This weekend, in Queretaro, we saw posters advertising: “25 FESTIVAL DE HUAPANGO ARRIBEÑO EN XICHÚ Y 15 EN QUERÉTARO ¡VAMOS A BAILAR HUAPANGO!“
I didn’t know what at least two of those words meant (Huapango and Xichu), but, as we’re so used to doing these days, we used our powers of language deduction (gracias a cognate “festival” and the very simplistic “vamos a bailar“) and realized it was a dance festival. (We’re such geniuses of language. Sigh.) Anyway, what the hell, we thought, porque no?
Turns out that Huapango is a style of music common to Northeastern Mexico, and it’s a cross between spoken word poetry, mariachi, folklorico and a jig — complete with frantic dancing that looked remarkably like Irish step dancing.
Most of the dancers at our festival were dressed normally, but a few were all gussied up like Frida, which I ate up, being the goofy turista that I am. It’s no secret that Mexicans love to dance (go to Plaza de la Cuidadela in Mexico City on a Saturday afternoon for proof), and the night was beyond entertaining. Women and men of all ages weren’t the least bit shy about jumping up on the elevated dance floor, and, for lack of a better phrase, jigging the night away. (Some of you may be thinking of folklorico music, or the Mexican hat dance, which I understand, but Huapango is not quite the same.)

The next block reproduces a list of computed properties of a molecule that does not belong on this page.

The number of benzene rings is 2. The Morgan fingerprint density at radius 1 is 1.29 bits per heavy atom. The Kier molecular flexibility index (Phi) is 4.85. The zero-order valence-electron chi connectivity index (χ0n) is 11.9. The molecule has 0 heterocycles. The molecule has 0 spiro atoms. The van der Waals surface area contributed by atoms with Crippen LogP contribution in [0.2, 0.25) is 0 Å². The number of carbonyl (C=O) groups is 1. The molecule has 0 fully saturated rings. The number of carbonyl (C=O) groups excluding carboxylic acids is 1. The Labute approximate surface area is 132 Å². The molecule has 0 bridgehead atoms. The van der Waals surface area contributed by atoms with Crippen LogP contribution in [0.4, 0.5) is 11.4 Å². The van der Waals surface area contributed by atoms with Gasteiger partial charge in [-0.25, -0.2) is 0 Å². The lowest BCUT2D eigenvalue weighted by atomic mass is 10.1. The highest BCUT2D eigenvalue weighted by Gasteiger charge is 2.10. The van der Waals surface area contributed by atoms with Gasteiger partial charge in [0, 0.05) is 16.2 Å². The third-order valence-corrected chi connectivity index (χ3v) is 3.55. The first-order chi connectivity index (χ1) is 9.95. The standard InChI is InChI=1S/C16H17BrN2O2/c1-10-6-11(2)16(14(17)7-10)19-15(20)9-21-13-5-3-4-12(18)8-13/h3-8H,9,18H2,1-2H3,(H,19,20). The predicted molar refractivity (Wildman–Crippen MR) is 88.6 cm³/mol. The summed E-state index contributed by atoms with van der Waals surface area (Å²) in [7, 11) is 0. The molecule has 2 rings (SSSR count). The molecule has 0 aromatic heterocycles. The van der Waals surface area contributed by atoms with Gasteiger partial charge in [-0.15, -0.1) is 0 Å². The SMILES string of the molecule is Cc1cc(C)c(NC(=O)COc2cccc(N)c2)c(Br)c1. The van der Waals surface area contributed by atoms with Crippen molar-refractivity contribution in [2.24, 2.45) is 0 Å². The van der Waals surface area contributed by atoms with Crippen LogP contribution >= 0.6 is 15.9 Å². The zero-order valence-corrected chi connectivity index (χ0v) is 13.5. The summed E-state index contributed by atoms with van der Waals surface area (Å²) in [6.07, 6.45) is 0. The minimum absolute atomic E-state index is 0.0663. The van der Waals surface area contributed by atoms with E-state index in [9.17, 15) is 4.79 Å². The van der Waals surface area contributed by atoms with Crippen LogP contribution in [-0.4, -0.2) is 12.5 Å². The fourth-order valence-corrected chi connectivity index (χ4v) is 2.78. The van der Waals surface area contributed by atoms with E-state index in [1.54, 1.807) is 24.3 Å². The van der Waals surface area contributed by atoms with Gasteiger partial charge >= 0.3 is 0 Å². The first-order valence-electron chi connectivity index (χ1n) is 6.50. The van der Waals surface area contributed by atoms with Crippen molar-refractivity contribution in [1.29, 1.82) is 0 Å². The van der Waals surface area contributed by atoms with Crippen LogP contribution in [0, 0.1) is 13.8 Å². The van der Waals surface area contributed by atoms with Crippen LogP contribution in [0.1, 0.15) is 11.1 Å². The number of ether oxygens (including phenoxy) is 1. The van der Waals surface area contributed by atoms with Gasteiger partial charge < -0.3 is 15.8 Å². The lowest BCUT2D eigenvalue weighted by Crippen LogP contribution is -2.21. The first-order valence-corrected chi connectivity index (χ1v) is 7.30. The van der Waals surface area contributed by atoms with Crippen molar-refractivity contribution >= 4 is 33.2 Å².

But, no, we never worked up the nerve to join in on the dancing. Have you ever seen Riverdance? Would you ever attempt that in a foreign country surrounded by strangers who are acutely aware that you’re not from there? With absolutely no alcohol in your system? And one of you is the tallest person at the festival?
I didn’t think so.
I’ve searched and searched online for a video that would illustrate what he we heard and saw. Sadly, nothing really compares.
A good song sample, though, can be found here: el gusto
And here’s some pretty decent video of students attempting to learn it: